Tuesday, September 11, 2007
Behind the Scenes on the First Day of Sorority Rush
I felt a little funny leaving my blog for Rosh Hashana with such a heavy-duty post. So I wanted to write a quickie about how I spent my day yesterday.
Pouring water. And waiting. In a tiny pantry.
I had been recruited by my sorority daughter to help on the first official day of "rush." For nine days now, that daughter has been imprisoned in her big brick building on Sorority Row, forbidden to leave for any reason (she had to make Shabbat in her room!). During those days--sacrificed from vacation, since actual school doesn't start till Sept. 29--the eighty girls in her sorority faced a grueling schedule that would try any athlete's prowess--they were memorizing dance moves. It's their ritualized version of "Sorority Musical," but in this one, they ALL look like Sharpay. But sweeter, of course.
Foremost on the list of routines was the "door chant," where, eight times per day for three days straight, they welcome a new group of recruits to their front portal. Supervised by a Rush Governess (my term), about 30 hopefuls in identical lavender t-shirts advertising their wanna-be status, stand outside the front door at the appointed time. Along the street, down the block, in front of the doors of the other sororities stand similar nervous clusters, waiting for the exact moment when their Governess mounts the steps to the front door and gives it three loud raps.
That's the cue. The sorority girls' choreography falls in place to their shrieked cheer-like chant--popping up from alternating upper and lower-story windows, opening the front door to reveal a human pyramid of girls, lines of girls jumping out in front of the door and then quickly back in. Waving their arms! Leaping to and fro! Pouncing on each others' backs! At TOP VOLUME!!!
Sorority Row is a frenzy of screaming girls, awed girls, wow'd girls...each group in newly-delivered matching t-shirts, hair just-so, makeup passed inspection. The din is high-pitched and extreme! Then, as suddenly as it began, it stops. Emerging from the front door to the wide-eyed neophytes are a pair of ambassadors: "Welcome to the Delta Chai Epsilon Whatever House!! We want to get to know YOU! Please COME ON IN!!"
I must confess to something. I was not supposed to exist anywhere near that display. I was supposed to be back in the kitchen behind closed doors wearing my white apron. Instead, as the recruits gathered in front, I tip-toed out the back door, skulked along the edge of the parking lot, dashed across the street (where some frat boys sat along their Animal House stairs, anticipating the show) and ducked behind some cars. With my camera set on "video."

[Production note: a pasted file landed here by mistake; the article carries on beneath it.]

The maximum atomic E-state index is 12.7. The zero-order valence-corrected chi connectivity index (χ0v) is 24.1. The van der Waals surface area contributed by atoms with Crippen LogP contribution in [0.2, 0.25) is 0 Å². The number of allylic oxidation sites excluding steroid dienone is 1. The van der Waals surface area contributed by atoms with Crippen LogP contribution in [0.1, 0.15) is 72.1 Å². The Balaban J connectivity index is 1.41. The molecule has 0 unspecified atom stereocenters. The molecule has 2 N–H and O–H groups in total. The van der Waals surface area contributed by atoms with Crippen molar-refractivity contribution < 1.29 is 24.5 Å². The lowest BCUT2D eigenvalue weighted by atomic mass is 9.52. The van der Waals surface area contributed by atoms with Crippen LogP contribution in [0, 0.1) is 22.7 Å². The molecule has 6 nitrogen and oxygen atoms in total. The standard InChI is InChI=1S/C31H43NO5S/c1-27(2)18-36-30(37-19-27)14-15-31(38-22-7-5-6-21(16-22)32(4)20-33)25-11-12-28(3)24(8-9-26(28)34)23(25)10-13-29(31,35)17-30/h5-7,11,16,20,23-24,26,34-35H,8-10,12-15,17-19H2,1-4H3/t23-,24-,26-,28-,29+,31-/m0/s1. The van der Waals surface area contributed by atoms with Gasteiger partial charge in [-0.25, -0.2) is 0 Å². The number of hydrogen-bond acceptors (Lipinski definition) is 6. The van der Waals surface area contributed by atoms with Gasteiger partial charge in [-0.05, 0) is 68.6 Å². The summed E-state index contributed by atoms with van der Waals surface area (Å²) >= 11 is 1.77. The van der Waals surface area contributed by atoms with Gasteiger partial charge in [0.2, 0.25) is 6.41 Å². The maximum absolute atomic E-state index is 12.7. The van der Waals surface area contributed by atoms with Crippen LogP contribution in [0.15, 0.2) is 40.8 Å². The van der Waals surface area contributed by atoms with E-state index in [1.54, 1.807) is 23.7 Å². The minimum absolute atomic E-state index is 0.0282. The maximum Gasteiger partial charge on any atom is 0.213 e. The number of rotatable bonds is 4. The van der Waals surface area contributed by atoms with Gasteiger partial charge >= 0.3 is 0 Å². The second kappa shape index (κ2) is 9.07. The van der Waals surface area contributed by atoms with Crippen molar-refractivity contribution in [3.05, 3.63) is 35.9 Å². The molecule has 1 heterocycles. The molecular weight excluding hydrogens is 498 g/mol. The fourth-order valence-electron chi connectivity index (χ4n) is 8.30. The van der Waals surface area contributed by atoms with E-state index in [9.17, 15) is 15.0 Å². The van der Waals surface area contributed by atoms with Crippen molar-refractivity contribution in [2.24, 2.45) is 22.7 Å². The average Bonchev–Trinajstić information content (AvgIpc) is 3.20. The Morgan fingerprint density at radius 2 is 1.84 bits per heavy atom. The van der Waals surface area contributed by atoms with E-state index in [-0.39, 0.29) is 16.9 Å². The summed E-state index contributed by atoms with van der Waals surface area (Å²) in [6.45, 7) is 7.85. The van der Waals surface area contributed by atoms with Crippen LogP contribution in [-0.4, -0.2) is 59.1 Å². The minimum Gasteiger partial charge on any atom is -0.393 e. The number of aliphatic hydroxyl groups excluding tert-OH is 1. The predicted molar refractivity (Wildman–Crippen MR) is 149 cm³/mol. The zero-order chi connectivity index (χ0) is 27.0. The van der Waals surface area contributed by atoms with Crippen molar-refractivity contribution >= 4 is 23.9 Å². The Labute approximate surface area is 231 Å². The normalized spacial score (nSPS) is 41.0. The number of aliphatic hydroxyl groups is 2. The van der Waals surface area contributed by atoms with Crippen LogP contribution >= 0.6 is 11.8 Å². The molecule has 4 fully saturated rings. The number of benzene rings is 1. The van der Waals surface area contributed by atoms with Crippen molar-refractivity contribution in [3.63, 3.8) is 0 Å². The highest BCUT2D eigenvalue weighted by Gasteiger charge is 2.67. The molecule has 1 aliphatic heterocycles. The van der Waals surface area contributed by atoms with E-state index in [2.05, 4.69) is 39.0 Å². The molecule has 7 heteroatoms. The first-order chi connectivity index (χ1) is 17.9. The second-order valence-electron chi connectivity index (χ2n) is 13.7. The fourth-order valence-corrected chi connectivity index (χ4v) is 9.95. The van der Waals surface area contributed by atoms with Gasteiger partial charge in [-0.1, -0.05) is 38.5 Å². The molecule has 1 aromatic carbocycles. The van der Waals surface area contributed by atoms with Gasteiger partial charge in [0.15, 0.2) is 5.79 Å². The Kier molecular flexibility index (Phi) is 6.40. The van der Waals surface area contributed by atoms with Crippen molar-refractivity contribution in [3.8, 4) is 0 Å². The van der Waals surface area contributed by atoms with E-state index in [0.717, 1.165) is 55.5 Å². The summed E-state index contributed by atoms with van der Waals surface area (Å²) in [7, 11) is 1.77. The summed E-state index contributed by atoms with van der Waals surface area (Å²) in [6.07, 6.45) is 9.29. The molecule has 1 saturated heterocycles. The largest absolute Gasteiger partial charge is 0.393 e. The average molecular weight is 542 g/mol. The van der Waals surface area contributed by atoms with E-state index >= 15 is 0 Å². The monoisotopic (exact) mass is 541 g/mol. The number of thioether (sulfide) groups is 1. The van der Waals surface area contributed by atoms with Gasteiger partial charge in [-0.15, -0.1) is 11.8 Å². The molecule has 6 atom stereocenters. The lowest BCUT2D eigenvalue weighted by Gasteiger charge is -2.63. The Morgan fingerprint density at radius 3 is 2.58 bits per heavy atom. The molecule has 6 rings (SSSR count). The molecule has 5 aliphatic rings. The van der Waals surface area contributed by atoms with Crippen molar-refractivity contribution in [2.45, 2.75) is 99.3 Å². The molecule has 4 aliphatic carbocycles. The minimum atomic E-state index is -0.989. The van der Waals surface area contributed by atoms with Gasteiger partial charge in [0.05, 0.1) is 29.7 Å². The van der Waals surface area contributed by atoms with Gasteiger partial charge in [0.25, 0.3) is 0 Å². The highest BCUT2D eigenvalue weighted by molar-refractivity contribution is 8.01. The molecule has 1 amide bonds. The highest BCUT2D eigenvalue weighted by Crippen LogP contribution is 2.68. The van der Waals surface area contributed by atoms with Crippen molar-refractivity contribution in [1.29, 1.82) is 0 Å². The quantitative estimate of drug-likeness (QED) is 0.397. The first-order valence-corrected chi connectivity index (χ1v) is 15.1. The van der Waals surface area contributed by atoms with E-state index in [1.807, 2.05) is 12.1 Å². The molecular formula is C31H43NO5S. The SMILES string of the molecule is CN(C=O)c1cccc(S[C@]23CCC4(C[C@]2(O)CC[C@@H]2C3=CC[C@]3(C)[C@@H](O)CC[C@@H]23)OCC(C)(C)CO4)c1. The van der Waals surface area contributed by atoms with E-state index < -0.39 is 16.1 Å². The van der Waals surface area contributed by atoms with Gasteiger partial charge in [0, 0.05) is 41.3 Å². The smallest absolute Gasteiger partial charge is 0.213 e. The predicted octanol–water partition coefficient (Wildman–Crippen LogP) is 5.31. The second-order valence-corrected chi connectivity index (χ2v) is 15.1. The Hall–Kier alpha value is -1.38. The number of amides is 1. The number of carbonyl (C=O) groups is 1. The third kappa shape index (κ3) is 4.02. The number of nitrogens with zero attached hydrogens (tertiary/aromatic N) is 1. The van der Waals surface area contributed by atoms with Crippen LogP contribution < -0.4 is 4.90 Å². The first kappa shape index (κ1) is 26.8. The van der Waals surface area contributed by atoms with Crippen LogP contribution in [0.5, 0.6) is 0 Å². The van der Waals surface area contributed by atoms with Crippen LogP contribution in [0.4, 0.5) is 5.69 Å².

In my clandestine hideout, I didn't have the best view, but I did capture a lot of it. Of course, the whole thing was maybe, oh, three minutes long. Once the greeters started admitting the freshmen, I darted back, along the far fence, behind the parked truck, and slipped in the back door, unseen. Two other moms and I were then stuck in the kitchen, awaiting any request for glasses of water. Unable to leave our nook for fifty minutes, when the second round began.
I heard the second chant from behind an inside doorjamb, but eased my camera lens sooooo inobtrusively around the door frame's edge to get a partial record of the performance from the rear--and RAN into the kitchen before it ended, lest I be observed. Apparently the whole event is monitored by snoopy Pan-Hellenic officials who give houses "points off" if anyone other than actual sorority members is even glimpsed momentarily.
The second group, as with alternating batches throughout the day, was to be served "juice." The sorority had rented a hundred stemmed goblets for the occasion, and our job, we moms of the netherworld, was during the eight minutes between visitors' exit and new chant to quickly fill the glasses with flavored seltzer and ice, and carry them out to two locations in the living room, clearing away any used glasses from before. The "juice" round was when the volunteer moms were under pressure--we had to swoop out of the pantry with dishwasher racks, dump leftover water and insert the hundred glasses upside down, clean up paper napkins, wipe any spills, and hustle to make ourselves invisible. Then we waited in our stifling cranny, standing, doing nothing, until the tinkly bell signaling the departure of another group of hopefuls.
I was never in a sorority. It seems like a lot of fun. Perhaps with its own drawbacks and ridiculousness; perhaps with too much emphasis on the external. But it certainly was a kick--for one day--to be a mole at "rush." And now you know about it, too. Have a sweet New Year!